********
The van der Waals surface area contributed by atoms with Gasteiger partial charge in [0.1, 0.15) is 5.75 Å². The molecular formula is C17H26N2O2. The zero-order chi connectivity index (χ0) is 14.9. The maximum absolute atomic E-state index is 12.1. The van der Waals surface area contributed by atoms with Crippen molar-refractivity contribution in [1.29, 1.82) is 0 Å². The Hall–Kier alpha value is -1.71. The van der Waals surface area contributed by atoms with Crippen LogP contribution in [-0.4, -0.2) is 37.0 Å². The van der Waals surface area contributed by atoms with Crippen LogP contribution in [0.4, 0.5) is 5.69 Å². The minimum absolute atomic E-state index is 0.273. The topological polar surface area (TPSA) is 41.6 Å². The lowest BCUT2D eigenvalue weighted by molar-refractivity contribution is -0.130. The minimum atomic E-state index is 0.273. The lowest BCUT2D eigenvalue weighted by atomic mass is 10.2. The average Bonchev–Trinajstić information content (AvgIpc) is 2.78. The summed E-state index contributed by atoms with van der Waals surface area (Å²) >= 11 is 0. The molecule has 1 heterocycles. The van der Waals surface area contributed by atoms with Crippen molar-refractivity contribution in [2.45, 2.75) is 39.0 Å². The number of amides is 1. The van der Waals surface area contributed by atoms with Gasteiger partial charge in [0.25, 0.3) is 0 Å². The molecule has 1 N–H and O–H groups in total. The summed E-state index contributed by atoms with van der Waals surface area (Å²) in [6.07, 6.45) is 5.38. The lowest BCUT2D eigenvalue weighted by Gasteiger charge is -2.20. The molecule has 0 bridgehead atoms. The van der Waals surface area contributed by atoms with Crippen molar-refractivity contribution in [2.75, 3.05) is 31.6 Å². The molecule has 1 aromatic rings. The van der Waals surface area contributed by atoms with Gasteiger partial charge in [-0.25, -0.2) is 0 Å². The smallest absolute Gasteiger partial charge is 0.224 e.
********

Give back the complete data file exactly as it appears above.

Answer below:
The van der Waals surface area contributed by atoms with Gasteiger partial charge in [0.1, 0.15) is 5.75 Å². The molecular formula is C17H26N2O2. The zero-order chi connectivity index (χ0) is 14.9. The maximum absolute atomic E-state index is 12.1. The van der Waals surface area contributed by atoms with Crippen molar-refractivity contribution in [1.29, 1.82) is 0 Å². The Hall–Kier alpha value is -1.71. The van der Waals surface area contributed by atoms with Crippen LogP contribution in [-0.4, -0.2) is 37.0 Å². The van der Waals surface area contributed by atoms with Crippen LogP contribution in [0.4, 0.5) is 5.69 Å². The minimum absolute atomic E-state index is 0.273. The topological polar surface area (TPSA) is 41.6 Å². The lowest BCUT2D eigenvalue weighted by molar-refractivity contribution is -0.130. The minimum atomic E-state index is 0.273. The lowest BCUT2D eigenvalue weighted by atomic mass is 10.2. The average Bonchev–Trinajstić information content (AvgIpc) is 2.78. The summed E-state index contributed by atoms with van der Waals surface area (Å²) >= 11 is 0. The molecule has 1 heterocycles. The van der Waals surface area contributed by atoms with Crippen molar-refractivity contribution in [2.45, 2.75) is 39.0 Å². The number of amides is 1. The van der Waals surface area contributed by atoms with Gasteiger partial charge in [0.25, 0.3) is 0 Å². The molecule has 1 N–H and O–H groups in total. The summed E-state index contributed by atoms with van der Waals surface area (Å²) in [6.07, 6.45) is 5.38. The lowest BCUT2D eigenvalue weighted by Gasteiger charge is -2.20. The molecule has 0 bridgehead atoms. The van der Waals surface area contributed by atoms with Crippen molar-refractivity contribution in [2.75, 3.05) is 31.6 Å². The molecule has 1 aromatic rings. The van der Waals surface area contributed by atoms with Gasteiger partial charge in [-0.25, -0.2) is 0 Å². The smallest absolute Gasteiger partial charge is 0.224 e.